Freedom for 'locked-in' Kingsbridge teen thanks to special car
A teenager who is trapped in his own body and unable to speak or move has attracted support from his South Devon community which has raised funds to help him cope with his condition.
Howard Wicks suffered a devastating brain stem stroke in October 2011 when he was 16, leaving him with a condition known as locked-in syndrome.
The teenager went from being a keen footballer and student at Kingsbridge Community College to having to communicate via a special computer that interprets his eye movements.
Since suffering his stroke, Howard has regained some movement in his legs and fingers and strength in his head, neck and mouth.
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The youngster's determination so impressed his community they took it upon themselves to embark on a series of fundraising events to help Howard and his family.
All their hard work came to fruition earlier this month when Howard was presented with his own specially adapted vehicle at the Neuro Rehab Unit, Waters Park House, Plymouth, where he currently lives.
Howard and his family were overwhelmed with the new car and sent out a "massive thank you" to all the fundraisers saying it would give Howard "a whole new freedom, a whole new way of life".
Although he can't participate in the normal activities of someone his age, Howard's latest project is to write a book.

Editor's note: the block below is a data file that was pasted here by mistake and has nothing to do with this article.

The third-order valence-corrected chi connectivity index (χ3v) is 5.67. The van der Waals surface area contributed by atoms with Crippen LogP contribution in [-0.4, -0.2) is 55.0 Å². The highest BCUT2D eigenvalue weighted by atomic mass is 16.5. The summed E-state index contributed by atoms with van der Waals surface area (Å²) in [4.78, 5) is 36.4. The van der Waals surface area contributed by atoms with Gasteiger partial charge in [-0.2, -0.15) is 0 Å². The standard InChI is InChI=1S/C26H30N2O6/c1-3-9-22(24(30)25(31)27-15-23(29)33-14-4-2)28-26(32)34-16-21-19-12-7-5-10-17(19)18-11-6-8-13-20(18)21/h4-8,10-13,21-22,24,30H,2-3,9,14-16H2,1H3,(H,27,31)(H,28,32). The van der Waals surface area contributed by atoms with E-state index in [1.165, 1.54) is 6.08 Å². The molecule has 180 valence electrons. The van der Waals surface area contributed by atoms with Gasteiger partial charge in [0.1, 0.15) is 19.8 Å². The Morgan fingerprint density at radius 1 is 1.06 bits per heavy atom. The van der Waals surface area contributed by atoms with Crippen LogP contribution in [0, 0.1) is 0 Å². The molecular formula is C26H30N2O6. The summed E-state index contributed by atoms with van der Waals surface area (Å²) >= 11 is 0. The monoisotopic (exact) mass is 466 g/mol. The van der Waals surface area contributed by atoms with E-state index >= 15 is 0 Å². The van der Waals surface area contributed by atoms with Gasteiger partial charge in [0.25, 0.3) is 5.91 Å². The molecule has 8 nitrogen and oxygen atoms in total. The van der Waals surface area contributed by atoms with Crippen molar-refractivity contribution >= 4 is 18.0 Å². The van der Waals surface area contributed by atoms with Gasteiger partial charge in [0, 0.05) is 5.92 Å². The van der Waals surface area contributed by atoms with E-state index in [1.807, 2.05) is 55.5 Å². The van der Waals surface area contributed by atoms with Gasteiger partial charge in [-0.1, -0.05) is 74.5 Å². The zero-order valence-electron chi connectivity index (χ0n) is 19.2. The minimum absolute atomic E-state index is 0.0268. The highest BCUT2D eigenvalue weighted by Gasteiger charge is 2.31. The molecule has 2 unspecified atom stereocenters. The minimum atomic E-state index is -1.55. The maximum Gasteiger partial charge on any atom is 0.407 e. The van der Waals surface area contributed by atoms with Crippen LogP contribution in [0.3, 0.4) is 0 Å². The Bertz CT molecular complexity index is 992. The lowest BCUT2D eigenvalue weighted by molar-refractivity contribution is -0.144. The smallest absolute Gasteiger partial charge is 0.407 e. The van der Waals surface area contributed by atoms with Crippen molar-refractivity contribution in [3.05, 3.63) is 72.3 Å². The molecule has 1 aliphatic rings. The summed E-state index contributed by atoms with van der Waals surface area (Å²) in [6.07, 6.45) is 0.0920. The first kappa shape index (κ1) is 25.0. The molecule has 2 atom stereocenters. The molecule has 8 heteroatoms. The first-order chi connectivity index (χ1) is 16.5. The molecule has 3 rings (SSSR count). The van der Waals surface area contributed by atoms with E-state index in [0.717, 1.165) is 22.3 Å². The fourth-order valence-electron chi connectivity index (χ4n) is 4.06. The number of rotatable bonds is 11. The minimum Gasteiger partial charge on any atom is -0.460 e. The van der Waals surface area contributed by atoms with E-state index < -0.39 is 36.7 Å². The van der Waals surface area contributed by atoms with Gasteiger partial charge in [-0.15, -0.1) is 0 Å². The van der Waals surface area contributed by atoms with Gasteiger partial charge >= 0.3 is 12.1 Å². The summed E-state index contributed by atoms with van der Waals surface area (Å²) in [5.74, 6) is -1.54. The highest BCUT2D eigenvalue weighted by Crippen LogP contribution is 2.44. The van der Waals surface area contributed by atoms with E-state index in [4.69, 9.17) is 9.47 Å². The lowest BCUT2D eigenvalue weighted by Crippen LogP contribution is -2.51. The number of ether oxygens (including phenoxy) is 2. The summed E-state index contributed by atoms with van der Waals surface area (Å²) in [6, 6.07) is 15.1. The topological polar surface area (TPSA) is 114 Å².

The process will involve extensive use of his special computer in which an onscreen keyboard is activated by Howard holding his gaze on letters for a certain amount of time.
The 'Eyegaze' also has a facility to speak out what Howard types using his eyes.
A website dedicated to the teenager, Hope for Howard, which gave people outside the community access to his story also led to a small group of people establishing The Howard Wicks Trust.
The group's aim is to create a better life experience for the youngster, taking advantage of new advances in medical science.
The trust hopes to have enough funds to purchase anything that would benefit Howard, with the belief that in years to come a medical innovation will be available to "rewire" Howard's brain and enable him to be physicallyactive again.
A spokeswoman for the trust said: "We are now fortunate enough, thanks to the trust, to have the financial backing to take advantage of any such scientific developments."
For information on how to donate to the Howard Wicks Trust please contact Jo Sly on email@example.com or Jezz Sly on firstname.lastname@example.org.